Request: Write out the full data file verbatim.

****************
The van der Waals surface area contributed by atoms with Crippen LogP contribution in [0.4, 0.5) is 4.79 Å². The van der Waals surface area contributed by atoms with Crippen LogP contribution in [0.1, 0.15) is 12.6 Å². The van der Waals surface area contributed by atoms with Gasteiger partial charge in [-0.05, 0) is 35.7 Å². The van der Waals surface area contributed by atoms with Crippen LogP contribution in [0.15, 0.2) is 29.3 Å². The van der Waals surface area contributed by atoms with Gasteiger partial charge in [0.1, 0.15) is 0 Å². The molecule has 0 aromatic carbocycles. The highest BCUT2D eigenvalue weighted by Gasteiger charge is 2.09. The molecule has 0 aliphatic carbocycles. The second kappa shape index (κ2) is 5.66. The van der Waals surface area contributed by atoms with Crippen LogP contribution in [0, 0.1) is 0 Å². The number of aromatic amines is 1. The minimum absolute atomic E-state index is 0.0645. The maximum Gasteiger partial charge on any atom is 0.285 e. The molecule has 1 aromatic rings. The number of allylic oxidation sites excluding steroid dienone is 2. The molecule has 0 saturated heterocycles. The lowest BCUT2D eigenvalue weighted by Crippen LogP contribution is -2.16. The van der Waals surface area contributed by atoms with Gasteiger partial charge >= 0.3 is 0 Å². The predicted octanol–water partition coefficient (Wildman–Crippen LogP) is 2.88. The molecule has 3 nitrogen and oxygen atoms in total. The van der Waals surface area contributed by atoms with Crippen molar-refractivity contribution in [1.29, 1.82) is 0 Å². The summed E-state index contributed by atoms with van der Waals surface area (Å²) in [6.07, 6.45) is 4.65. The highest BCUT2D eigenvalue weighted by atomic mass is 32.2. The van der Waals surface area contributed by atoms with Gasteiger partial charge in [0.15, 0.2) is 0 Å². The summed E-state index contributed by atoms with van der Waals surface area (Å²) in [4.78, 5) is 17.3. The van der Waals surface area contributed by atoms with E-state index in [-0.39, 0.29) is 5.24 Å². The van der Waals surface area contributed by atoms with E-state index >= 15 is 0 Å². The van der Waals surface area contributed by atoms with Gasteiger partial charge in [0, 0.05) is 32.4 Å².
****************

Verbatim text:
The van der Waals surface area contributed by atoms with Crippen LogP contribution in [0.4, 0.5) is 4.79 Å². The van der Waals surface area contributed by atoms with Crippen LogP contribution in [0.1, 0.15) is 12.6 Å². The van der Waals surface area contributed by atoms with Gasteiger partial charge in [-0.05, 0) is 35.7 Å². The van der Waals surface area contributed by atoms with Crippen LogP contribution in [0.15, 0.2) is 29.3 Å². The van der Waals surface area contributed by atoms with Gasteiger partial charge in [0.1, 0.15) is 0 Å². The molecule has 0 aromatic carbocycles. The highest BCUT2D eigenvalue weighted by Gasteiger charge is 2.09. The molecule has 0 aliphatic carbocycles. The second kappa shape index (κ2) is 5.66. The van der Waals surface area contributed by atoms with Crippen LogP contribution in [0, 0.1) is 0 Å². The number of aromatic amines is 1. The minimum absolute atomic E-state index is 0.0645. The maximum Gasteiger partial charge on any atom is 0.285 e. The molecule has 1 aromatic rings. The number of allylic oxidation sites excluding steroid dienone is 2. The molecule has 0 saturated heterocycles. The lowest BCUT2D eigenvalue weighted by Crippen LogP contribution is -2.16. The van der Waals surface area contributed by atoms with Gasteiger partial charge >= 0.3 is 0 Å². The predicted octanol–water partition coefficient (Wildman–Crippen LogP) is 2.88. The molecule has 3 nitrogen and oxygen atoms in total. The van der Waals surface area contributed by atoms with Crippen molar-refractivity contribution in [1.29, 1.82) is 0 Å². The summed E-state index contributed by atoms with van der Waals surface area (Å²) in [6.07, 6.45) is 4.65. The highest BCUT2D eigenvalue weighted by atomic mass is 32.2. The van der Waals surface area contributed by atoms with Gasteiger partial charge in [0.15, 0.2) is 0 Å². The summed E-state index contributed by atoms with van der Waals surface area (Å²) in [4.78, 5) is 17.3. The van der Waals surface area contributed by atoms with E-state index in [-0.39, 0.29) is 5.24 Å². The van der Waals surface area contributed by atoms with E-state index >= 15 is 0 Å². The van der Waals surface area contributed by atoms with Gasteiger partial charge in [0, 0.05) is 32.4 Å².